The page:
Were her name and the name of her work never mentioned on Basanta's site, she simply never would have noticed. Nor would anyone else. Ever. And, yet, because Basanta's entire project centers around pointing out the kind of quality his machine setup can produce in artwork by comparing it to real-world creations made by humans, suddenly Basanta is mired in intellectual property claims.

And that's what sucks more than anything. One artist suing another, on incredibly specious grounds, is a betrayal of how art is created in the first place. If anything, Basanta was crediting Chamandy and pointing people toward her wider works by doing things the way he did. And this is the thanks he gets, because copyright.

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Posted on Techdirt - 15 October 2018 @ 7:42pm

African Nations Rife With Illegitimate Collection Societies: Nigeria Files Criminal Complaint Against COSON

from the collecting-crimes dept

You may recall that we have discussed the complete chaos that is copyright collection societies in Kenya over the past few years. At issue in Kenya is that the country has multiple collection societies, which are overseen by a government sanctioned body that can request to look at their books to make sure artists are being paid appropriately, and officially licenses the collection societies themselves. Some of those collection groups have apparently not felt the need to respond to requests for oversight, leading the government to pull or not renew their licenses. Instead of being the end of the story, a number of those collection societies continue to threaten people and collect royalties anyway, acting essentially as an illegal extortion outfit.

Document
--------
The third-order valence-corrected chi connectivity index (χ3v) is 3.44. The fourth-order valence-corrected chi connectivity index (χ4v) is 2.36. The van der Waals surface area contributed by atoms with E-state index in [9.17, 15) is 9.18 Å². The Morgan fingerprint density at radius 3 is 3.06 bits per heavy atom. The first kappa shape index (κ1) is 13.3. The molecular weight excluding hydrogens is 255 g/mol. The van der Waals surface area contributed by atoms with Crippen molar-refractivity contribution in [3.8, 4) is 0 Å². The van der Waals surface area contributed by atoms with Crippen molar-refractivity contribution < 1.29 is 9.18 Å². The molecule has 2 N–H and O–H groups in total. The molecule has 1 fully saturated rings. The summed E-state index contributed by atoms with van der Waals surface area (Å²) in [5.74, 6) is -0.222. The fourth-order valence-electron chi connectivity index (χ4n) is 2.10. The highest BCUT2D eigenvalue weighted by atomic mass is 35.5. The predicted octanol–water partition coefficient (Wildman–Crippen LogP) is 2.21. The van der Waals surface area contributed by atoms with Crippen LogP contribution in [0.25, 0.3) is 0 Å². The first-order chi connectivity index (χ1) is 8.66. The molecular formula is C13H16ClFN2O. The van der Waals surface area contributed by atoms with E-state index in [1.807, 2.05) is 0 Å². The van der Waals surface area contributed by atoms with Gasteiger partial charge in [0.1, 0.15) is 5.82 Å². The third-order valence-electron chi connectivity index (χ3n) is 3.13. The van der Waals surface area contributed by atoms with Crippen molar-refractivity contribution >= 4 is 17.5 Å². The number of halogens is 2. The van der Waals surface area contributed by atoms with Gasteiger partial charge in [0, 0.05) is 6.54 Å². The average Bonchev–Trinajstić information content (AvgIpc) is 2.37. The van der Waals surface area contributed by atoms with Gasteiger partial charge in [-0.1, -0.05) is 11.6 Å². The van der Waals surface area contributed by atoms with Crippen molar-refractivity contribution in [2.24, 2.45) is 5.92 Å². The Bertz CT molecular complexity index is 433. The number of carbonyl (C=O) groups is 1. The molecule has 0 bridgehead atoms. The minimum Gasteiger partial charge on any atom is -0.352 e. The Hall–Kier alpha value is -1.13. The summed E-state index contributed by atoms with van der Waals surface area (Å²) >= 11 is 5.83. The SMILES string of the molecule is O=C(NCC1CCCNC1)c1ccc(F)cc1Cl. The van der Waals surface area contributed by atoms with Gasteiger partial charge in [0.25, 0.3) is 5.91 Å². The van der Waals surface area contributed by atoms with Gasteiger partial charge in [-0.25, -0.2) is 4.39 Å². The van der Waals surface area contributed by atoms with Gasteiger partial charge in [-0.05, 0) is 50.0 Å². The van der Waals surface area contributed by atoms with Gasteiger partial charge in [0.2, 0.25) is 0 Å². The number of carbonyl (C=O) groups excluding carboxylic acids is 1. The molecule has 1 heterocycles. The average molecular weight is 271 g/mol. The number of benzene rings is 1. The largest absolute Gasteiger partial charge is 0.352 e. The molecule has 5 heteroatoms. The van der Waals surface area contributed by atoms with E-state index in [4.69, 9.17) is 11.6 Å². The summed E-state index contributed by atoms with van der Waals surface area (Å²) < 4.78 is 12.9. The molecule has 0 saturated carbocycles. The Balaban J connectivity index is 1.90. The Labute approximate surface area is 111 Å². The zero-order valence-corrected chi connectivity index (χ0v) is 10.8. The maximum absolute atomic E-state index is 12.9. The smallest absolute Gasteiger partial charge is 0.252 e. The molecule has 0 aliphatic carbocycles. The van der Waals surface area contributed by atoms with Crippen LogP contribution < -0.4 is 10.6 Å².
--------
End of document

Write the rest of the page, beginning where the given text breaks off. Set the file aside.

Kenya is not the only African nation going through this, it seems. Across the continent on the opposite coast, the Nigerian Copyright Commission has been going through similar issues, specifically with a collection group called COSON.

The Nigerian Copyright Commission has filed a criminal charge against the Copyright Society of Nigeria, its Chairman, Chief Tony Okoroji, and principal officers for carrying out the duties of a collecting society without the approval of the Nigerian Copyright Commission.

The NCC, in a statement signed by its Director-General, Afam Ezekude, and made available to our correspondent on Tuesday, said, “In Charge No FHC/L/338C/18, filed on October 8, 2018 at the Lagos Division of the Federal High Court, the accused persons were alleged to have performed the duties of a collecting Society by demanding and collecting royalties from Noah’s Ark of 9 Sowemimo Street, GRA, Ikeja, Lagos.”